by clicking on the page. A slider will appear, allowing you to adjust your zoom level. Return to the original size by clicking on the page again.
the page around when zoomed in by dragging it.
the zoom using the slider on the top right.
by clicking on the zoomed-in page.
by entering text in the search field and click on "In This Issue" or "All Issues" to search the current issue or the archive of back issues respectively.
by clicking on thumbnails to select pages, and then press the print button.
this publication and page.
displays a table of sections with thumbnails and descriptions.
displays thumbnails of every page in the issue. Click on a page to jump.
allows you to browse through every available issue.
FCW : May 30, 2016
The concept of information warfare is based on a simple but powerful premise: Connecting sensors and shooters throughout the battlespace helps warfighters carry out their missions more effectively and rapidly, improving the odds of success and saving lives. The question is how to make those connections. Vice Adm. Arthur K. Cebrowski and John J. Garstka described the vision of what was then known as network-centric warfare in 1998. The ensuing years have generated a proliferation of systems for Command, Control, Communications, Computers, Intelligence, Surveillance and Reconnaissance (C4ISR). However, these systems often work in stovepipes, and limit the ability of commanders to develop a more complete picture of the battlespace. The solution is what is known as Integrated C4ISR through Enterprise Integration. This involves creating an open digital ecosystem that connects C4ISR systems through common, standard interfaces. The open architec- ture means no vendor or proprietary technology lock-in and creates a “market- place” that allows new niche innovators to participate in the ecosystem. In this interview, two C4ISR experts from Booz Allen Hamilton discuss the concept of Integrated C4ISR through Enterprise Integration and the difference it can make in the years ahead. We spoke with Steve Soules, Executive Vice President in Booz Allen’s Defense & Intelligence business leading the firm’s C4ISR cross-cut cohort initiative along with Navy/Marine Corps C4ISR, and Greg Wenzel, Executive Vice President and Lead, Digital Solutions/C4ISR within Booz Allen’s Strategic Innovation Group. QHow does Integrated C4ISR through Enterprise Integration support the vision of information warfare? A Soules: Back in the day of Admiral Cebrowski, there was a lot of supplementary funding that was provided to link data sources, link ground forces with air forces, and use translators or modulators to attempt to link data, communications and sensors in this point-to-point world. Integrated C4ISR through Enterprise Integration introduced the concept that if we looked at this world, this global grid, as an enterprise instead of patched point-to- point systems; we could start to put definition around the common interface requirements. We can tap into the cloud environ- ment. We can move information regardless of the application or type of phone. Everybody can share the network. They don’t have to have common systems, but they do need to have common (and secure) standards and interface specifications. AWenzel: Enterprise integration is Booz Allen’s holistic approach and methodology to helping government and military organizations achieve this integrated, interoperable environment. It has three steps—assess, architect, and assemble. Assess what you have, architect the blueprint for a truly system-to-systems world, and then you start connecting and assembling them together. The main difference here is the discovery and re-use of what has already been built and creating new value through those connections. QIn the near term, how can Integrated C4ISR through Enterprise Integration move the Department of Defense (DOD) closer to this vision of information warfare? A Soules: I’m excited to report the Naval Air Systems Command (NAVAIR) and the Space and Naval Warfare Systems Command (SPAWAR) have made moves to define the standard protocols and specifications. In the near- term, people are recognizing two things: First, the enemy is dictating the need for a more rapid response through what is called asymmetrical or irregular warfare. Second, we need to quickly move infor- mation in the battlespace to preempt, attack and respond. You can take incremental steps through enterprise integration, as we have done for the Army, and as we’re starting to do for the Navy/Marine Corps and the Air Force by helping them define the standards, protocols, and interface requirements. AWenzel: The Army is another leading example. This was a multi- year change. Their Distributed Common Ground System (DCGS) platform had 13 stove-piped systems. The ultimate desire was interoperability between the systems. In partnership, we helped them accomplish that by enabling them to pull back control of the architecture, setting the common, standard interfaces at the beginning, creating the open platform, and spurring competition among the systems, which freed up resources that allowed them to innovate into new areas like the cloud. We’re also proud to be supporting the Air Force in their quest to achieve an open architecture. Integrated C4ISR through Enterprise Integration Making Information Warfare a Reality Greg Wenzel Executive Vice President Lead, Digital Solutions/C4ISR Strategic Innovation Group Booz Allen Hamilton AN INTERVIEW WITH Steve Soules Executive Vice President Lead, Navy/Marine Corps C4ISR Defense & Intelligence Group Booz Allen Hamilton Q&A: INTEGRATED C4 ISR THROUGH ENTERPRISE INTEGRATION UNDERWRITTEN BY BOOZ ALLEN HAMILTON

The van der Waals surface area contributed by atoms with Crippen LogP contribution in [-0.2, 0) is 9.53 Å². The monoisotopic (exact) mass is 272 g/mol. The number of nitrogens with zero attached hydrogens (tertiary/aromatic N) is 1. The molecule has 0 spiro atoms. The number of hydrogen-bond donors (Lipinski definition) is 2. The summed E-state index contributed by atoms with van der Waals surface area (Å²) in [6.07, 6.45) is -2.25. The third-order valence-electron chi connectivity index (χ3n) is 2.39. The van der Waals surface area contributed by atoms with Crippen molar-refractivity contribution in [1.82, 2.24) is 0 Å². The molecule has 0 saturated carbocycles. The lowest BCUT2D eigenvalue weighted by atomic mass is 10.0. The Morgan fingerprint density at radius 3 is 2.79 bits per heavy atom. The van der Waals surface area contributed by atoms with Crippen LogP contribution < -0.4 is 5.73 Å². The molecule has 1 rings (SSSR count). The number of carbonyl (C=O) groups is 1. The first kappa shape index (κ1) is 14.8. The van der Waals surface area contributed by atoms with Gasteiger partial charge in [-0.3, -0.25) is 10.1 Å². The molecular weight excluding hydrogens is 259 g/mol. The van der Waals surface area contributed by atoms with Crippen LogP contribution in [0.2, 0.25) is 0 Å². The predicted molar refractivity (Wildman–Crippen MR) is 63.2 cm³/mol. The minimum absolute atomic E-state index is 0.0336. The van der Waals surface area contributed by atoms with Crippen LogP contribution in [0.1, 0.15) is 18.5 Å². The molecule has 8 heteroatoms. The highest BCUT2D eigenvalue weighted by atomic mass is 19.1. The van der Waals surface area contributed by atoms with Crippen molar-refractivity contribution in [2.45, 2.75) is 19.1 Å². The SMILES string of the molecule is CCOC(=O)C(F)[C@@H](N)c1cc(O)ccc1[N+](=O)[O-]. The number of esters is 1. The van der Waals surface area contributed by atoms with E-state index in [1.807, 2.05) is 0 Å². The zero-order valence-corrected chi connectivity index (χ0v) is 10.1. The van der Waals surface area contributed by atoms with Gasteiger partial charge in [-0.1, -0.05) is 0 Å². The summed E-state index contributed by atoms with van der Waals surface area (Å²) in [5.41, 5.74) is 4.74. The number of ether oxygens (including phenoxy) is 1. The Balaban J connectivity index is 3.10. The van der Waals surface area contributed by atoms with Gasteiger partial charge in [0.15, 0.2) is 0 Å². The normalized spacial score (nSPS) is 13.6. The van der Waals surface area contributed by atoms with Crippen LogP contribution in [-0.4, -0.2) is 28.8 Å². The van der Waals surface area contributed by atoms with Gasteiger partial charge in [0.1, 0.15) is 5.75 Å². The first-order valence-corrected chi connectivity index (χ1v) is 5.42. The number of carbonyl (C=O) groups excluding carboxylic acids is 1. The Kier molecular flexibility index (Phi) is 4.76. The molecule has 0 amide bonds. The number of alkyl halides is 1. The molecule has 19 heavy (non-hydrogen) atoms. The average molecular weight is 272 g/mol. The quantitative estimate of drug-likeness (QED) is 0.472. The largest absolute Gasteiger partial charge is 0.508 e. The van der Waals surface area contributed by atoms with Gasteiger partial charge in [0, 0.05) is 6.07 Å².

May 15, 2016
June 15, 2016